I rush to the car, grabbing items as I pass through the kitchen in a blur: purse (check), paper and pen (check), toddler has presentable clothes on (check), hair brushed sometime today-mine and hers (check and check), and keys and shoes (check).
This goes on for what seems like five hours but is most likely five minutes, as I make my way to the car in a rush to get to my first parent-teacher conference. We have reworked the schedules of what feels like our entire week, to fit in the short conference at my daughter’s preschool.
WE CANNOT BE LATE, as we always are. We must be on time, presentable, well-behaved and totally normal for like 15 minutes.
As I drive, the million questions that I have stream through my mind. I want to know if she is on track academically and socially with her peers. Does she tell her teacher the letters we have been working on so diligently since she was able to speak? Does she write her name? Does she talk to the other kids and her teachers, after she finishes hiding behind my legs, and I pry her free and push her into the classroom?
Does she share and use her manners, or is she that kid who spills all of their crayons on the floor because they were grabbing them out of other children’s hands and then screams when asked to pick them up? The mental checklist goes on and on.
And, as a teacher myself, I don’t want to make the mistake I made at the beginning of the year and scare the teacher, by asking her questions about differentiation and meeting the needs of diverse learners. My mind races as I suddenly realize, I am just embarking on my journey with parent-teacher conferences. Simultaneously, I think, “snap out of it,” berating myself for worrying so much. This is my field of expertise, after all.
I remember sitting on the other side of the desk, as a middle school teacher, waiting for parents to arrive. Feeling the sting of setting aside hours of evening time only to have one or two parents, or even worse, no one show up. Trying to guess what was on their minds, what they expected, and the questions and concerns they might have.
Deciding how to be honest but not offensive and truthful but not hurtful. How to express to them what was needed in a way that was constructive and tactful but not so nice that they didn’t understand. How to make the little bit of time we had productive and positive so that they would feel comfortable and come back, because what really makes an education successful is parent involvement.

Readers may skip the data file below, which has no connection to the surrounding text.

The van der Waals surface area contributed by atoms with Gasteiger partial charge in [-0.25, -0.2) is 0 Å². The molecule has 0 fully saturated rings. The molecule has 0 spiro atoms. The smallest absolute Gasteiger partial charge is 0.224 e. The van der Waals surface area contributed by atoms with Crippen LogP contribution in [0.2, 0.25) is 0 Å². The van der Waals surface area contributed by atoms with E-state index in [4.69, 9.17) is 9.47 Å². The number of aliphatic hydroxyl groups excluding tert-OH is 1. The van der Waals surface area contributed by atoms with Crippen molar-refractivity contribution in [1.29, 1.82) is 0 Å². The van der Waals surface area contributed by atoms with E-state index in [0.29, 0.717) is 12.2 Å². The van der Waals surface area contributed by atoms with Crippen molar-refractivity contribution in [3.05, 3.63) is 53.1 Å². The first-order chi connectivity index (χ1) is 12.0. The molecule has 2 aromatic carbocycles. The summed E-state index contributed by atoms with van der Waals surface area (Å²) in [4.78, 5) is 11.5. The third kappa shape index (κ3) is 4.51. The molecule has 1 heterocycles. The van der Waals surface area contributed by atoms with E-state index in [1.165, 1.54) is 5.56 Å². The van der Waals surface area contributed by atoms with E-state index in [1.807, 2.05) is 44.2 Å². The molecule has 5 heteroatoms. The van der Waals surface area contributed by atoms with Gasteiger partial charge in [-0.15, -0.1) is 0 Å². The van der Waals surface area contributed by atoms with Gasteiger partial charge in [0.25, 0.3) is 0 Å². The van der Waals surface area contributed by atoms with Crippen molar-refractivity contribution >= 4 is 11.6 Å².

Many of you who read this, who are parents and teachers, probably have experiences similar to my first parent-teacher conference.
From being on both sides, I know that parents and teachers experience many of the same anxieties around conference time. All parties involved are pondering how to pack everything that needs to be said into those few precious moments. In case you too are wondering how to get the most out of a 10-minute conversation, here are three tips I have learned now that I have gone through quite a few parent-teacher conferences as a parent and an educator:
1. Make a Plan Before the Conference
Take a look at your student’s grades and the papers they have received from each teacher. What do you see as strengths and what do you see as problem areas? Are they completing assignments, turning them in, preparing for tests in advance, and completing longer projects in an efficient way?
Talk with your child to get their perspective. What do they think is going well in school? What problems do they see themselves having? It may also be helpful to seek out opinions from other professionals who work with your child after school and in the community.
Then use all of this information to make a list of questions that you would like to ask at the parent-teacher conference. Consider whether there are things from home that you could share that might offer the teacher new insight into how your child learns or their interests.
Educational success is a team effort between teachers and parents. Think about ways that you would like to be involved in your child’s education so that you can share those ideas with the teacher.
2. Ask to See Examples of Student Work and Assessments
Ask to see data about your student’s attendance, test scores, and grades on daily work. Find out if your child is meeting performance expectations or if there are ways they could improve.
If your child is not doing well in a certain area, find out what doing well would look like. What is expected for success in this particular skill at their grade level?
Make a plan with the teacher on how to improve their performance if they are not meeting grade-level expectations. If your child is above grade level, find out how the teacher plans to challenge and support your student in the classroom.
3. Ask What You Can Do at Home and Set Goals
Ask the teacher what they would suggest you do at home to help your child. It may also be useful to find out if they know of any programs at school or in the community that could serve as a support for your child’s school success.
Then with the teacher and your student, make a plan or a set of goals and write them down. Before you leave, find out the best way to communicate with the teacher, and set a time to follow up. After all, on-going involvement creates the best results.
Read more from Nina’s blog The Learning Zone
Follow Nina on Twitter.